By Sinalo Thuku
Rhodes University hosted a symposium to reflect on the two decades since the Language Policy for Higher Education (LPHE) was adopted in 2002. The symposium presented and discussed efforts made and challenges encountered since the inception of the LPHE and how public higher institutions intend to respond to the imperatives of the new Language Policy Framework for Public Higher Education Institutions, which was promulgated in 2020 and became effective at the beginning of 2022. As part of compliance and accountability, public higher education institutions are required to align their institutional language policies with the framework, develop language policy implementation plans and submit an annual progress report to the Department of Higher Education and Training.
The two-day symposium held on 27 and 28 January at the Continuing Education Centre was organised by the National Research Foundation SARChI Chair for Intellectualisation of African Languages, Multilingualism, and Education, with colleagues in the African Language Studies of the School of Languages and Literatures, in collaboration with the Community of Practice for the Teaching and Learning of African Languages (CoPAL). The endeavour was to build on the work done by CoPAL, a community of practice established by Universities South Africa (USAf) to provide a platform for public universities to engage, share knowledge and concerns around the teaching of African languages and the implementation of institutional language policies that promote multilingualism.
The symposium consisted of speakers from different public higher education institutions who engaged in discussion about the language policy framework. Professor Dion Nkomo, Rhodes University’s African Languages Associate Professor, said the purpose of the symposium was to consolidate previous language policy debates and engagements ahead of the implementation of the new language policy framework under the guidance of CoPAL. “The new language policy framework has given more agency and urgency to the work done by CoPAL,” said Prof Nkomo. The debates held in the symposium contribute towards the advocacy of African Languages and sharing of good practices amongst different public higher institutions.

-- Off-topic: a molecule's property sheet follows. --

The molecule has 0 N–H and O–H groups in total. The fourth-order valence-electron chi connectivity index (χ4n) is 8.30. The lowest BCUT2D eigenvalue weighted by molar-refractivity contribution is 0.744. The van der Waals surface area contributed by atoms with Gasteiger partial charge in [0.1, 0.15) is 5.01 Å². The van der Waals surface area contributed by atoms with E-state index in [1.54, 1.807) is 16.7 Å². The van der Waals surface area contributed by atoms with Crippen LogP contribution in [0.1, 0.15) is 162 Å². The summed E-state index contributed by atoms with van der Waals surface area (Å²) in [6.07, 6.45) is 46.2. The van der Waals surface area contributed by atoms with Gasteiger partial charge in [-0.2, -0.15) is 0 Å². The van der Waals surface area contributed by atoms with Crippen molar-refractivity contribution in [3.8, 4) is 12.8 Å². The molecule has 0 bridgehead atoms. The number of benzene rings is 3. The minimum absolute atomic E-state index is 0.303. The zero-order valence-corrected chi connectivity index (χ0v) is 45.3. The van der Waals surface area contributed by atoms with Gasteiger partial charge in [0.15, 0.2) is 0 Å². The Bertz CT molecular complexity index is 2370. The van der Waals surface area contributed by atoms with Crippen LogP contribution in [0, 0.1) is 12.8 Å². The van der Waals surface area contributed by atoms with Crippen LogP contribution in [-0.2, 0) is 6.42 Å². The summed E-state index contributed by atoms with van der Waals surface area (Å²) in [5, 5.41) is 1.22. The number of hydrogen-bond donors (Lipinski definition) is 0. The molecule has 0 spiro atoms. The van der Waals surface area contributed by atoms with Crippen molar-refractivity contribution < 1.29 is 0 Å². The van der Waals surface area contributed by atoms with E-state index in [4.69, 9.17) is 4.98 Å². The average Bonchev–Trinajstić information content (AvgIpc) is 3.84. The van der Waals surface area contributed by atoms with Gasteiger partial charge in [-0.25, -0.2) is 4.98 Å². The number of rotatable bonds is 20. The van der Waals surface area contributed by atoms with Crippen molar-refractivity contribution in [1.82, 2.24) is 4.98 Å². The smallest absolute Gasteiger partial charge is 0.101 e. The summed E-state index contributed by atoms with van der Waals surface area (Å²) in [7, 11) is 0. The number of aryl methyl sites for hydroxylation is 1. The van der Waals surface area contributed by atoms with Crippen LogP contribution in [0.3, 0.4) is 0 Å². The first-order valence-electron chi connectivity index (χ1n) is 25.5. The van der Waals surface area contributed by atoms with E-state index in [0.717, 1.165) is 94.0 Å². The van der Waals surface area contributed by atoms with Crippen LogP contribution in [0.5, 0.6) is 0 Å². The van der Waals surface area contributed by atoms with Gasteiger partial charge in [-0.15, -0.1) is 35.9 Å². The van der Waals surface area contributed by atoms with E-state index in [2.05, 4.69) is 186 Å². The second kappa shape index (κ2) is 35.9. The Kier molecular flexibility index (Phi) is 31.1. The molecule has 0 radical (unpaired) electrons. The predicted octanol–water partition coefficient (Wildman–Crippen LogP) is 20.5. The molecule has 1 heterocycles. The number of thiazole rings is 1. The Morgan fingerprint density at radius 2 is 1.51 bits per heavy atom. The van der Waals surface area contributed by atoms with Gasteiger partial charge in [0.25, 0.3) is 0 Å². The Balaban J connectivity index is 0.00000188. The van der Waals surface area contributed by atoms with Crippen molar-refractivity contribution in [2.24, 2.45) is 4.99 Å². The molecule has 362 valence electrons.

“The new policy will go on for the next five years,” said Elias Nyefolo Malete, an academic from the University of Free State’s Department of African Languages about the UFS language policy. Malete reflected on the work of the LPHE in the last 20 years and the implementation strategies of the new language framework. Malete said that there were efforts made to make sure that the new language policy framework reaches a new level of perfection. “The new policy is even better,” said Malete. However, even at this new level of perfection there still remains room for improvement. Malete said: “we also need to look at the new policy and improve on certain things.”
Director of the South African Centre for Digital Language Resources (SADiLaR), Professor Langa Khumalo, who concluded day two of the symposium with closing remarks from CoPAL. “We want to move the conversation beyond advocacy to creating real programmatic solutions,” Khumalo said. Along with understanding what the new language framework entails and its challenges of implementation, CoPAL wants to set clear guidelines so that higher institutions follow the instructions of the new framework. In light of this, Khumalo said that CoPAL in partnership with Rhodes University’s SARChI Chair will develop a book that is going to be instructive and give clear guidelines while also highlighting the challenges of the new language policy framework.
“We are not looking at those that are going to be making swift progress,” said Prof Khumalo. He said that going forward they are interested in how public universities will embrace the spirit and requirements of the new language policy framework and that no institutions should be left behind in the process. He called for unity amongst public higher education institutions as they make progress in initiating the new framework as this will be beneficial to the progress and advancement of African Languages in higher education.
For Rhodes University, Prof Nkomo indicated that he is already organising another event with colleagues at the Centre for Higher Education Research, Teaching and Learning and other academic departments to reflect deeply on how best the institution can respond to the new Language Policy Framework.